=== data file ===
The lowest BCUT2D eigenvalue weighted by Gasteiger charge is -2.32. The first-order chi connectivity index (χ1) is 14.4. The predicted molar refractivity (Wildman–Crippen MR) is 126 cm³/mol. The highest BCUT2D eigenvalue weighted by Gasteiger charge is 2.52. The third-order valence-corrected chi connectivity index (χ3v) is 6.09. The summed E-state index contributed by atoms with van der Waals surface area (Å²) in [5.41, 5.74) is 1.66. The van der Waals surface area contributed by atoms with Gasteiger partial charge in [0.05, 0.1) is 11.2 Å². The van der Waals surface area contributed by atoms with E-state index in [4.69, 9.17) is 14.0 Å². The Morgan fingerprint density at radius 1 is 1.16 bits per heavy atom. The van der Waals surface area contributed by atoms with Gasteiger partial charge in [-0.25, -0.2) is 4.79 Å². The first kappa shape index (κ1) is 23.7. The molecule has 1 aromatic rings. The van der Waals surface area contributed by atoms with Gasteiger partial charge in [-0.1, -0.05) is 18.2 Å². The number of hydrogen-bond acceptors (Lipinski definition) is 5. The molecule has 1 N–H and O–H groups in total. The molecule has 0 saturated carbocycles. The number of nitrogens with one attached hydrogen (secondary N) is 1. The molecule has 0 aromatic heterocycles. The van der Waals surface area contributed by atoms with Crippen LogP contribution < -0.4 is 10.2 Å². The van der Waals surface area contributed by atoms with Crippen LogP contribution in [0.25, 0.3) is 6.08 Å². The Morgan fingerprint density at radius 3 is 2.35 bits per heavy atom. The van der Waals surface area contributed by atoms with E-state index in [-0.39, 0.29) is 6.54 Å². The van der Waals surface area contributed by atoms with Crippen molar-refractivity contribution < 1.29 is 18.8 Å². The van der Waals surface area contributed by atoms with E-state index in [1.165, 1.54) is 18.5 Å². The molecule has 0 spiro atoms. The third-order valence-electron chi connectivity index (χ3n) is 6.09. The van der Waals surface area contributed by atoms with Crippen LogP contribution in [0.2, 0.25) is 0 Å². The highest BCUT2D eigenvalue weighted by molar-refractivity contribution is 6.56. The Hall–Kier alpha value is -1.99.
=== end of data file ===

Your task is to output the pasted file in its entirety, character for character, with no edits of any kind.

The lowest BCUT2D eigenvalue weighted by Gasteiger charge is -2.32. The first-order chi connectivity index (χ1) is 14.4. The predicted molar refractivity (Wildman–Crippen MR) is 126 cm³/mol. The highest BCUT2D eigenvalue weighted by Gasteiger charge is 2.52. The third-order valence-corrected chi connectivity index (χ3v) is 6.09. The summed E-state index contributed by atoms with van der Waals surface area (Å²) in [5.41, 5.74) is 1.66. The van der Waals surface area contributed by atoms with Gasteiger partial charge in [0.05, 0.1) is 11.2 Å². The van der Waals surface area contributed by atoms with E-state index in [4.69, 9.17) is 14.0 Å². The Morgan fingerprint density at radius 1 is 1.16 bits per heavy atom. The van der Waals surface area contributed by atoms with Gasteiger partial charge in [-0.25, -0.2) is 4.79 Å². The first kappa shape index (κ1) is 23.7. The molecule has 1 aromatic rings. The van der Waals surface area contributed by atoms with Gasteiger partial charge in [-0.1, -0.05) is 18.2 Å². The number of hydrogen-bond acceptors (Lipinski definition) is 5. The molecule has 1 N–H and O–H groups in total. The molecule has 0 saturated carbocycles. The number of nitrogens with one attached hydrogen (secondary N) is 1. The molecule has 0 aromatic heterocycles. The van der Waals surface area contributed by atoms with Crippen LogP contribution < -0.4 is 10.2 Å². The van der Waals surface area contributed by atoms with Crippen LogP contribution in [0.25, 0.3) is 6.08 Å². The Morgan fingerprint density at radius 3 is 2.35 bits per heavy atom. The van der Waals surface area contributed by atoms with E-state index in [-0.39, 0.29) is 6.54 Å². The van der Waals surface area contributed by atoms with Crippen molar-refractivity contribution < 1.29 is 18.8 Å². The van der Waals surface area contributed by atoms with E-state index in [1.165, 1.54) is 18.5 Å². The molecule has 0 spiro atoms. The third-order valence-electron chi connectivity index (χ3n) is 6.09. The van der Waals surface area contributed by atoms with Crippen LogP contribution in [0.2, 0.25) is 0 Å². The highest BCUT2D eigenvalue weighted by molar-refractivity contribution is 6.56. The Hall–Kier alpha value is -1.99.